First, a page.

Africa Today 49.2 (2002) 159-161
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There is a certain irony in the substance of this book: before 1994, the idea that South Africa had treaties was both irrelevant and bad humor. As an outlaw nation, these treaties would have been largely without meaning. But as South Africa takes its place as a major player in international law, a leading African nation, and a global leader in human rights law, the long history of treaties in South African law becomes not only relevant, but important. Treaties are international agreements, roughly analogous to contracts, in which nations voluntarily agree to meet specified conditions in return for some perceived benefit.
South Africa's Treaties in Theory and Practice is primarily a reference book. Of its 859 pages, 730 are given over to a simple listing of South Africa's treaties, called "Chronological Listing of Treaties," and to an index of that chronology. This is important material, but it can be used only for reference. For obvious reasons of space, none of the texts of those treaties is included, and any reference to the provisions of a treaty will require locating the treaty and referring to its text.
The first 120 pages are an introduction to South Africa's treaties. This part of the book is divided into four sections, three corresponding to the three major governments that entered into these treaties, the fourth section publishing synopses of selected treaties. The first discussed are the British colonial treaties. These are perhaps the most interesting and important because they locate South African colonial law within the context of the British Empire and its colonial law, including treaty law. Many of these treaties were entered into with the various native nations of South Africa. These treaties exist within a substantive interpretive framework because the British colonial enterprise carried with it a well-developed legal order, and was expanded through a system of treaty-based colonialism, in which the United Kingdom established and expanded its political domination over indigenous peoples by negotiating treaties. The British South African treaties negotiated in the Cape Colony, Natal, and even Namibia, were completely framed within this broad colonial context and need to be analyzed, politically and legally, within this tradition.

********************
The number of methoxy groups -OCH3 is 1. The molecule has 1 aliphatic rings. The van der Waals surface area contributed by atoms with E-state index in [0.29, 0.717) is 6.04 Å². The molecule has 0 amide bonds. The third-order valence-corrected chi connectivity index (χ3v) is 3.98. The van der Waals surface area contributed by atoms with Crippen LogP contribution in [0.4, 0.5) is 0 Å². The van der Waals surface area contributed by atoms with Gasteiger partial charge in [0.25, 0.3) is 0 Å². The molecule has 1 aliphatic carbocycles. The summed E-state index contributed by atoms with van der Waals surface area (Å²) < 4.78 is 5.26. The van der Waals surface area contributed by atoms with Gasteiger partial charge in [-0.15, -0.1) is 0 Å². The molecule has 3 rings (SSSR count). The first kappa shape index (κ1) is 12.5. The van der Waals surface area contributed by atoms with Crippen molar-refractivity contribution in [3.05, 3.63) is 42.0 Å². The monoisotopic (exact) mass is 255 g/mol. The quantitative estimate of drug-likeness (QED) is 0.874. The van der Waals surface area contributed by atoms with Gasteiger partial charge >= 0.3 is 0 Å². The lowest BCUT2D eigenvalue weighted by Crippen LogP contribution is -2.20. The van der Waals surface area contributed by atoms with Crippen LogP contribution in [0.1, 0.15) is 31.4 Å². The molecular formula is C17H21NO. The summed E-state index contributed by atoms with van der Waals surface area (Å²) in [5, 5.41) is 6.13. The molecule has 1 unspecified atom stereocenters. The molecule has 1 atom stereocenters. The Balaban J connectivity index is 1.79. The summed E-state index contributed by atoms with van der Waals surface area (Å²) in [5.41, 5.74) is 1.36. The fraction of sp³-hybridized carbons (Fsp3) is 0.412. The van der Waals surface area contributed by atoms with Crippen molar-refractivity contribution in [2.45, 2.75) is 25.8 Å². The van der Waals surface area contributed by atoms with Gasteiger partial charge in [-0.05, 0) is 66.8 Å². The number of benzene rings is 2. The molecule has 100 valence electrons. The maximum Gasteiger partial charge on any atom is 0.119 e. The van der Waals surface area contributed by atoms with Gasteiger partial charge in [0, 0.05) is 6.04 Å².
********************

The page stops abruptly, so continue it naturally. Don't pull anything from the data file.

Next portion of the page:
Next are the treaties of the Boer republics. These are also interesting and, like the British colonial treaties, many also enter into agreements with native nations. Unlike the British treaties, the Boer treaties may have "lapsed" under the "clean slate theory" (p. 21), when Great Britain incorporated [End Page 159] the Orange Free State and the South African Republic into South Africa. But given that a successor-state ordinarily assumes the obligations of a state that it incorporates, this point should not be easily conceded.
Finally, and most detailed, are the treaties of the South African state itself, running from 1910 to 1998. They are voluminous and deal with the entire range of issues that modern states make treaties over: economic and trade agreements, extradition agreements, defense agreements.
The immediate issue, given the de facto suspension of many of these treaties during the apartheid era, is the extent to which any of these treaties might structure the law of the new South Africa. There is no question that the modern South African state must recognize its obligations under these treaties, assuming only that the treaties are valid, and still in force. Indeed, Article 148 (1) of the South Africa Act of 1909, which created modern South Africa from the four colonies that constitute it, provides that "all rights and obligations under any conventions or agreements which may be binding on any of the colonies shall devolve upon the Union at its establishment" (p. 63). By this language, it is clear that the treaties of Natal and Cape Colony, as well as those of either of the Boer republics that might have survived British incorporation, were recognized by the modern South African state. This article is inconsistent with the "clean slate theory...